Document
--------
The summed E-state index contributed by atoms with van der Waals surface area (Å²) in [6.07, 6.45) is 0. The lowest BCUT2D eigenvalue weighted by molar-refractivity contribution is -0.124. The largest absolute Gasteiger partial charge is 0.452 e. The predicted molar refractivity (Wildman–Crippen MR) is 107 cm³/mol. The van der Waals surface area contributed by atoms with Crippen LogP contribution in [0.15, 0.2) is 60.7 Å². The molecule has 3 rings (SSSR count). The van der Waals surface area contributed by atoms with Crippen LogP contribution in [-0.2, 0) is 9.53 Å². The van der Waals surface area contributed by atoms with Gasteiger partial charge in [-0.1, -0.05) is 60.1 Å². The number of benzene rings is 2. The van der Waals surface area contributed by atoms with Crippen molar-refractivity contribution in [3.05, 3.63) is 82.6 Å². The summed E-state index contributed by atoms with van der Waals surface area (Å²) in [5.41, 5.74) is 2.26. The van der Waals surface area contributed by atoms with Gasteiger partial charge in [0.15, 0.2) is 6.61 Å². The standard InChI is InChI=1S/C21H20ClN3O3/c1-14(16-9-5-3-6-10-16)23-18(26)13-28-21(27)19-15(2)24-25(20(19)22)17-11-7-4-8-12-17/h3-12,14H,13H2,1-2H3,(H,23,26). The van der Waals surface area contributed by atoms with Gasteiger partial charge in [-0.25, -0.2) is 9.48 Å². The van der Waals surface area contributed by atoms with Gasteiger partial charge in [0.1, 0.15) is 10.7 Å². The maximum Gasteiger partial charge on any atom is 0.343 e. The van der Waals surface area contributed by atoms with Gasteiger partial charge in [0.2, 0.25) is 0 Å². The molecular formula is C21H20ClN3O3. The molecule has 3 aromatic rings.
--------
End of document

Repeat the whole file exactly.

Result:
The summed E-state index contributed by atoms with van der Waals surface area (Å²) in [6.07, 6.45) is 0. The lowest BCUT2D eigenvalue weighted by molar-refractivity contribution is -0.124. The largest absolute Gasteiger partial charge is 0.452 e. The predicted molar refractivity (Wildman–Crippen MR) is 107 cm³/mol. The van der Waals surface area contributed by atoms with Crippen LogP contribution in [0.15, 0.2) is 60.7 Å². The molecule has 3 rings (SSSR count). The van der Waals surface area contributed by atoms with Crippen LogP contribution in [-0.2, 0) is 9.53 Å². The van der Waals surface area contributed by atoms with Gasteiger partial charge in [-0.1, -0.05) is 60.1 Å². The number of benzene rings is 2. The van der Waals surface area contributed by atoms with Crippen molar-refractivity contribution in [3.05, 3.63) is 82.6 Å². The summed E-state index contributed by atoms with van der Waals surface area (Å²) in [5.41, 5.74) is 2.26. The van der Waals surface area contributed by atoms with Gasteiger partial charge in [0.15, 0.2) is 6.61 Å². The standard InChI is InChI=1S/C21H20ClN3O3/c1-14(16-9-5-3-6-10-16)23-18(26)13-28-21(27)19-15(2)24-25(20(19)22)17-11-7-4-8-12-17/h3-12,14H,13H2,1-2H3,(H,23,26). The van der Waals surface area contributed by atoms with Gasteiger partial charge in [-0.25, -0.2) is 9.48 Å². The van der Waals surface area contributed by atoms with Gasteiger partial charge in [0.1, 0.15) is 10.7 Å². The maximum Gasteiger partial charge on any atom is 0.343 e. The van der Waals surface area contributed by atoms with Gasteiger partial charge in [0.2, 0.25) is 0 Å². The molecular formula is C21H20ClN3O3. The molecule has 3 aromatic rings.